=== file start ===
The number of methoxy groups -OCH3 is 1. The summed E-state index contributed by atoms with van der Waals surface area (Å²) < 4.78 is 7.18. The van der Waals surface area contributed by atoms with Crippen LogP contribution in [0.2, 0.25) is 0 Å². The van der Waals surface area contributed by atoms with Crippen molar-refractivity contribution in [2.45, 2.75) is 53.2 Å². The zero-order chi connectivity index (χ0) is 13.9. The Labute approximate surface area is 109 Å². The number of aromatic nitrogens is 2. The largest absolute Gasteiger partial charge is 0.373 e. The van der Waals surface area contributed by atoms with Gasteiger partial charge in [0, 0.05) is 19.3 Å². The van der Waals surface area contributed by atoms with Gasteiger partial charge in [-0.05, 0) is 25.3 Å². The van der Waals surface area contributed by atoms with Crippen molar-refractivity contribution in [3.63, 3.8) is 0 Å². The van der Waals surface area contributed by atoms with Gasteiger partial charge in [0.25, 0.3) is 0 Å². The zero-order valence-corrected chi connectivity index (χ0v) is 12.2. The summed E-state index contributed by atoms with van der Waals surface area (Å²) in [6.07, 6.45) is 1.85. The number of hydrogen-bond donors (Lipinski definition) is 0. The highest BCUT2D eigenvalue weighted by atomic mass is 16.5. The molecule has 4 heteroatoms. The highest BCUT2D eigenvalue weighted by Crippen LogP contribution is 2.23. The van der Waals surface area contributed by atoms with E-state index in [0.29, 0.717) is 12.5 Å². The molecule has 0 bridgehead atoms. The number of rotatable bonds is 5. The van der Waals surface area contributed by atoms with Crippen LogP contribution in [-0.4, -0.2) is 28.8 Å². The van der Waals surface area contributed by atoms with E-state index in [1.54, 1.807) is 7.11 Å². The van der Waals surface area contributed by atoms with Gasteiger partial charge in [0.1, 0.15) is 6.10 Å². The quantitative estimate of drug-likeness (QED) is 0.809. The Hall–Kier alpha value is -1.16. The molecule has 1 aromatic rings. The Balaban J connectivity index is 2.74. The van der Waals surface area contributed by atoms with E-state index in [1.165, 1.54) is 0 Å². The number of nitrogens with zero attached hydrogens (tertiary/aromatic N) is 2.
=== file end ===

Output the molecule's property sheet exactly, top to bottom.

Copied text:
The number of methoxy groups -OCH3 is 1. The summed E-state index contributed by atoms with van der Waals surface area (Å²) < 4.78 is 7.18. The van der Waals surface area contributed by atoms with Crippen LogP contribution in [0.2, 0.25) is 0 Å². The van der Waals surface area contributed by atoms with Crippen molar-refractivity contribution in [2.45, 2.75) is 53.2 Å². The zero-order chi connectivity index (χ0) is 13.9. The Labute approximate surface area is 109 Å². The number of aromatic nitrogens is 2. The largest absolute Gasteiger partial charge is 0.373 e. The van der Waals surface area contributed by atoms with Gasteiger partial charge in [0, 0.05) is 19.3 Å². The van der Waals surface area contributed by atoms with Gasteiger partial charge in [-0.05, 0) is 25.3 Å². The van der Waals surface area contributed by atoms with Crippen molar-refractivity contribution in [3.63, 3.8) is 0 Å². The van der Waals surface area contributed by atoms with Gasteiger partial charge in [0.25, 0.3) is 0 Å². The zero-order valence-corrected chi connectivity index (χ0v) is 12.2. The summed E-state index contributed by atoms with van der Waals surface area (Å²) in [6.07, 6.45) is 1.85. The number of hydrogen-bond donors (Lipinski definition) is 0. The highest BCUT2D eigenvalue weighted by atomic mass is 16.5. The molecule has 4 heteroatoms. The highest BCUT2D eigenvalue weighted by Crippen LogP contribution is 2.23. The van der Waals surface area contributed by atoms with E-state index in [0.29, 0.717) is 12.5 Å². The molecule has 0 bridgehead atoms. The number of rotatable bonds is 5. The van der Waals surface area contributed by atoms with Crippen LogP contribution in [-0.4, -0.2) is 28.8 Å². The van der Waals surface area contributed by atoms with E-state index in [1.54, 1.807) is 7.11 Å². The van der Waals surface area contributed by atoms with Gasteiger partial charge in [0.1, 0.15) is 6.10 Å². The quantitative estimate of drug-likeness (QED) is 0.809. The Hall–Kier alpha value is -1.16. The molecule has 1 aromatic rings. The Balaban J connectivity index is 2.74. The van der Waals surface area contributed by atoms with E-state index in [1.165, 1.54) is 0 Å². The number of nitrogens with zero attached hydrogens (tertiary/aromatic N) is 2.